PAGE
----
About This Blog

I am doing this blog for several reasons. Probably the most important is that it will be a permanent archive for our family memories and it will be enjoyed by my children and our descendants. It also is a chance for me to consider and reflect upon my life and that of my family. Time passes so quickly and the blog helps me savor my experiences and perhaps through reflection, slowing down the pace and appreciating the full range of thoughts, emotions, relationships, etc. that make us human.

Below are “official” family photos taken through the years. I’ve chosen a life abroad and a slightly nomadic lifestyle. One sacrifices stability, some material possession and roots in a place, but gains much more.  In my opinion, our intercontinental journey has given us roots within our family and making many places on the planet our “home”.

Recently, I discovered my biological roots in Pennsylvania and combined with working on my doctorate at Lehigh University, have come to see the Lehigh Valley and the Poconos Mountains as one of our “homes”.

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Nescopeck State Park –  Pennsylvania August 2017

 

We currently live in Minoh, Japan and are taking delight in the distinctive Japanese culture. I appreciate the freedom our children have here to go on their own like I did in the 1970s. I also treasure the change of season and the outdoor beauty of Japan. Below is a picture with my sister-in-law and nephew in the snowy Hira Mountains on the shores of Lake Biwa.

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Hira Mountains – December 2017

 

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“Gaijin Geisha” in Kyoto – October 2014

We lived in Belgrade, Serbia for 6 years. Balkan culture is similar to Latino culture and we really loved our time in Eastern Europe. I felt the appeal of belonging to a tribe and understanding my ancestors, who came to America from Central and Eastern Europe several generations ago. I will never forget the warmth of the Serbs and the beauty of the Tara Mountains.

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Srbija! Senjak, Belgrade May 2014
Museum of Yugoslav History – May 25, 2013                              (My Slava – Sveti Tito)

The next photo is from Urubo, a growing section of the eastern lowland city of Santa Cruz, Bolivia. Both sides of Nadia’s family were early settlers of Santa Cruz and we have visited the city many times over the years. The city is my Paris, the most romantic city in the world. It is where I met Nadia and so many places remind me of when we first started dating. We get much of our family practices from our time in Latin America and the influence of Nadia’s parents. Owen and Ocean were born in Santa Cruz.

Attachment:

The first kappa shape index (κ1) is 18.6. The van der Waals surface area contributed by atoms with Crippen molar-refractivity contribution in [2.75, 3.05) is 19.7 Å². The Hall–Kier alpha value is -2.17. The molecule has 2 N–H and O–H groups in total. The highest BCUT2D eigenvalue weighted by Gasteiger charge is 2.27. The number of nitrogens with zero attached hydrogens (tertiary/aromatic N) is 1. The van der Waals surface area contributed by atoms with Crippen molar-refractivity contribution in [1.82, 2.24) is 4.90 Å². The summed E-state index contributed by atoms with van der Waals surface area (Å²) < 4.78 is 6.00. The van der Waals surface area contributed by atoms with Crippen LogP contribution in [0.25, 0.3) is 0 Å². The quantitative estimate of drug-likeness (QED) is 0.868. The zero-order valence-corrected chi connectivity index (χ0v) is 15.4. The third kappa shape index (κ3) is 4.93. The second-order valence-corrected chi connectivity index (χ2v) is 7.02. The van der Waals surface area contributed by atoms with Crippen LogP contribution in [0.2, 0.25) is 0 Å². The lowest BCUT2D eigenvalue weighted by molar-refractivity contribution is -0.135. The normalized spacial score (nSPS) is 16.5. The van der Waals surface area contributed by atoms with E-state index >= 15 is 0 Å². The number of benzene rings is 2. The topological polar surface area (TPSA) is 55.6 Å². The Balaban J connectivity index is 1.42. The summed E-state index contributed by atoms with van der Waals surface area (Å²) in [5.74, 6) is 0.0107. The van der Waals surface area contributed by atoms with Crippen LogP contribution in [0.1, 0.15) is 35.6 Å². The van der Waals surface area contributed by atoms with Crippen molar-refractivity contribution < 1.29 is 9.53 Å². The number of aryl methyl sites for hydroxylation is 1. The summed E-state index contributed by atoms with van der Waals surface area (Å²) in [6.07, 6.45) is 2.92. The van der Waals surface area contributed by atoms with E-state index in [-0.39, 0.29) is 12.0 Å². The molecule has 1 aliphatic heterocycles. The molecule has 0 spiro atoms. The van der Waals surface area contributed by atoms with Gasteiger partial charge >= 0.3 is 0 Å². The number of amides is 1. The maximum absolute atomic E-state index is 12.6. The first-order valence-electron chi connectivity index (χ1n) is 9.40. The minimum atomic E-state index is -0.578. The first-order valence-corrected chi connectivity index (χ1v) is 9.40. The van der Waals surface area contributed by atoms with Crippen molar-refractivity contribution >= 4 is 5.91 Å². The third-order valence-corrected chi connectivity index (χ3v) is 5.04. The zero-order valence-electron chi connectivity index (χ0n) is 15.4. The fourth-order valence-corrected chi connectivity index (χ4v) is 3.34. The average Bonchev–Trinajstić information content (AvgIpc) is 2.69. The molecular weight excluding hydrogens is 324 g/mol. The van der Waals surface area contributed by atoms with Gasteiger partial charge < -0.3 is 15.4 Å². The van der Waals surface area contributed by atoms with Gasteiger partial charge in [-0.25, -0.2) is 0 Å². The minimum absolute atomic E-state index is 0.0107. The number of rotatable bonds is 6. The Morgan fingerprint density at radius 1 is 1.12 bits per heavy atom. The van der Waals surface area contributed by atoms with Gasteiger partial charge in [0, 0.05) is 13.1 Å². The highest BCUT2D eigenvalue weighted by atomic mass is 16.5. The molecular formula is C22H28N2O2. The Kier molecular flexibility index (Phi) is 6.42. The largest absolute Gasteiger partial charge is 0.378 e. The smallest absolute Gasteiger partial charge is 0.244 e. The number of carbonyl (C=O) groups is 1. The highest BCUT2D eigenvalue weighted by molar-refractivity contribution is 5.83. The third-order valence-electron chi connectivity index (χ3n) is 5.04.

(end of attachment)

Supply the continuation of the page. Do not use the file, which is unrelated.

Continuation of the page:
Urubo, Bolivia – July 2011

I am grateful for the travel opportunities working in international education has afforded my family. One Christmas break, we visited Nadia’s sister when she was working in Bahrain. They say you can’t understand someone until you walk in their shoes, well, wearing their robes gave me a different perspective on the Arabs.

In the Oil Fields of Bahrain – January 2011

We lived for almost six years in Eastern Venezuela, working at a small oil field school. This is where all three of our children were born. It seemed Nadia was pregnant the entire time we were there! It was the perfect place to have babies because we lived on campus and had a lot of domestic support (maid, nanny, right-hand man). Oliver was born in Anaco. Venezuela will always have a special place in our hearts and I hope the Venezuelan people can overcome a really bad leaders and build a just and compassionate society.

Mesa De Torre – Anzoategui Venezuela – June 2008
Mesa del Torre, Mara, Venezuela

I was born and raised in Michigan’s Upper Peninsula. My hometown of Caspian has 900 inhabitants. The Upper Peninsula is a sparsely populated land of forests, lakes, granite and snow. I developed my love of wilderness there and my adopted parents, Charles and Yvonne gave me and my brothers a wonderful childhood. I wish they are alive to see their grandchildren and I miss them. The photo below shows all of the Kralovec men together, three generations. We had just come back from the annual Fathers’ Day breakfast at our home parish St. Cecilia’s Church in Capsian.

I will always be a Yooper and am proud to have grown up there. “Yoopers” are the residents of the Upper Peninsula (UP). Being the size of Maryland, but with only just over 300,000 people in it, the remoteness of growing up in the pre-internet/cable tv era put a distinct character to my personality.

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Fathers’ Day – June 13, 2018

Below is a picture of my son Oliver on the summit of Sugarloaf Mountain. Lake Superior and the pine forests are in the background. The UP will always be one of my favorite places on earth. The experiences of your childhood and adolescence are very emotional and form who you are as a person.

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Upper Peninsula of Michigan – August 2017